Image from Paco Peralta's blog
I placed an order through the Etsy shop, and even had a brief messaged conversation with Paco. He's a delight! The pattern arrived in only 8 days - not bad for mailing from Spain.
And the pattern itself is just plain fun to work with - reprinted on onion-skin textured tracing paper, with original handwritten notes in two colors and languages. Four sizes on one sheet, easily traced and pretty easy to assemble.
Testing the pattern in a hopefully wearable muslin was my first goal. I generally need to make my tops by truly customizing the size - 2 or sometimes 3 different sizes between my neck, bust and hip. Tracing off the medium at the neck and shoulder, large in the armscye and bust, and tapered out to the extra-large at the hip, I left 1" seam allowances everywhere. I found a piece of satin-back crepe - left from some client's project - in an ecru color that could become a good addition to my wardrobe, if this muslin turned out to be successful, and assembled it using the crepe side as the face.
Results: not so much. The poly (my fabric snob side is trying to speak out here) crepe is nowhere near as drapey as the crepe shown on the Etsy shop, and the cowl doesn't fall prettily. I need every bit of those extra seam allowances at the hip and waist. For this first attempt, I followed Ann's lead in curving out the diagonal seam between upper and lower front to create a full bust adjustment. Only I needed even more, for my nearly D cup, so I let out the shoulder seams, and dropped the point at the base of the upper front piece by 3/8" as well. Better, but still not the dreamy top I'd hoped for. Now, I know that my nearly plus-size body isn't going to look like the sweet shapely models/model garments used for photography, but this style looks like it should work beautifully once fit properly. The test muslin has been put aside, never even added a zipper to see if I'll be able to use it at all. Here it is on my dressform - not really the same size as I am, but she'll do.
That cowl just doesn't fall nicely, even cut on the bias!
I can see the distortion on this seam in the area I curved outward to add fullness
On to test #2. I went for a straight out of the envelope XL on this one, and cut it in a drapey rayon knit from Sawyer Brook (long ago sold out, I made a long-sleeved top out of this print last Fall and had a lot left over). I thought long and hard about the FBA (full bust adjustment) that needed to be done. Adding a curve to the straight seam joining the upper and lower fronts - which is so integral to the design - really bothered me, and I'm one who needs to know and understand the "whys" along with the "hows" in making changes. I reasoned that if I were to do a normal FBA I'd be opening a dart out to the side seam and one down to the waist. Design changes are achieved by rotating those darts to create new seams. As I envisioned them rotated into one and downward, I decided to simply push the point of the upper front piece down 3/4", and redraw the diagonal seams from the armscye to the new point. Presto - added length and width for the bust.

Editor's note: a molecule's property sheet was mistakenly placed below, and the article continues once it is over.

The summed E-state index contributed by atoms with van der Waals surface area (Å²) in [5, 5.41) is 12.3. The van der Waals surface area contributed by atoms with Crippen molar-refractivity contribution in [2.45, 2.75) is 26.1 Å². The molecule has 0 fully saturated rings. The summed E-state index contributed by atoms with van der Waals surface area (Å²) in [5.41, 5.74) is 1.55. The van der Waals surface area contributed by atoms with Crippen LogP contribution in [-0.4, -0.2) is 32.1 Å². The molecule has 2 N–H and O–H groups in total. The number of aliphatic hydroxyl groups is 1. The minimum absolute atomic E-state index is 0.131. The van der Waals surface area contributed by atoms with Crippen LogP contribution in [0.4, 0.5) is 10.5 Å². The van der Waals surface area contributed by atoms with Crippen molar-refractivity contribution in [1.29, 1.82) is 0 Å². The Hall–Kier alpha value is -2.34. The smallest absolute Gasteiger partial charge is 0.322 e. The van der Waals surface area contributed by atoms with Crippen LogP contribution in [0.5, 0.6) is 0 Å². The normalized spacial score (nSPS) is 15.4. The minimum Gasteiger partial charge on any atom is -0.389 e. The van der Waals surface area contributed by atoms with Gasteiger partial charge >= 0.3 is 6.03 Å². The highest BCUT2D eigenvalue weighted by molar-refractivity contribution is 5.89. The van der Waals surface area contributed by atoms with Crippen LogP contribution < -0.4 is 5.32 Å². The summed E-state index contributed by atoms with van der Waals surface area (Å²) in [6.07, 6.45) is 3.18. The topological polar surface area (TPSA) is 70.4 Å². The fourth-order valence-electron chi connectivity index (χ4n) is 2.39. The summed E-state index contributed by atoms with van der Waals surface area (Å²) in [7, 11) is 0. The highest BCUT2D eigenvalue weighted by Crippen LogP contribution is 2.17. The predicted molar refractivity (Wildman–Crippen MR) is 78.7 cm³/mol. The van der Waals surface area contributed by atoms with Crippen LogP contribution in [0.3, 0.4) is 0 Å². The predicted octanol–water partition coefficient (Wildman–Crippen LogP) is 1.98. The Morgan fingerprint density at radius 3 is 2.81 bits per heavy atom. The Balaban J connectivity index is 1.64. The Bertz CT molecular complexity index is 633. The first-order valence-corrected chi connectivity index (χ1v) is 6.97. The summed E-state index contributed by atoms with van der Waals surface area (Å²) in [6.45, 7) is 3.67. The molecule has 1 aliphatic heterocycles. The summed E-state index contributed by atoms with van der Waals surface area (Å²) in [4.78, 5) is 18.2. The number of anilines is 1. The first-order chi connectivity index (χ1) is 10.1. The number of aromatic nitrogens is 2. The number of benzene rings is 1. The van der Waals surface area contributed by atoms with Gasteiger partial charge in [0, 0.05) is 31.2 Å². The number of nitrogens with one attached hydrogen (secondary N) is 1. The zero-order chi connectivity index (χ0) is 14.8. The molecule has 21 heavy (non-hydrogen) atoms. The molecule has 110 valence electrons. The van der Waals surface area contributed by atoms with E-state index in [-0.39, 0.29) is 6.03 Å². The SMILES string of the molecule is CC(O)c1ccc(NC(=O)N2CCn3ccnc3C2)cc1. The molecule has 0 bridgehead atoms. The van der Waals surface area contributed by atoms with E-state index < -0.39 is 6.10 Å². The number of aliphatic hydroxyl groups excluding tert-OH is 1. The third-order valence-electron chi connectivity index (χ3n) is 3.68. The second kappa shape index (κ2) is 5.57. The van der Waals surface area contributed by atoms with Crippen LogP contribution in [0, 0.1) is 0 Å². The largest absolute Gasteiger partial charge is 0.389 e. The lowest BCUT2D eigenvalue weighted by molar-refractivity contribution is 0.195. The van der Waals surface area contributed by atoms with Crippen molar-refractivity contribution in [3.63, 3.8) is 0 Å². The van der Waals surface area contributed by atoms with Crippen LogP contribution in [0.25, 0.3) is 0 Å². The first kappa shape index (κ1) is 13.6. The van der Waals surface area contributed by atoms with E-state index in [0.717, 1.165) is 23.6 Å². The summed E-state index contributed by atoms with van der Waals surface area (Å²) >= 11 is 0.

I didn't even add paper to the pattern - just marked the point extension and used my clear ruler to cut back to the armhole, seen next to the rotary cutter in the photo above
Here are both front pieces. I left a full 1" seam allowance on the side seam, which you can see at the left of the lower front piece on the left
I really love the way this came out. There's just the right amount of room in the bust, and the top drapes really nicely on me. I may still want to reduce the size in the neck, so I'll be making that adjustment in the next one I make. And forgive me, Paco - but I may try drafting a 3/4 sleeve and new armscye to cover my less-than-beautiful upper arms...
Again, it fits me better than it does Gwendolyn. I'll get someone to take a shot of me wearing it, soon -
Oh, and I discovered something new, to me at least. Who knew a machine rolled hem could come out so nicely on a stable knit?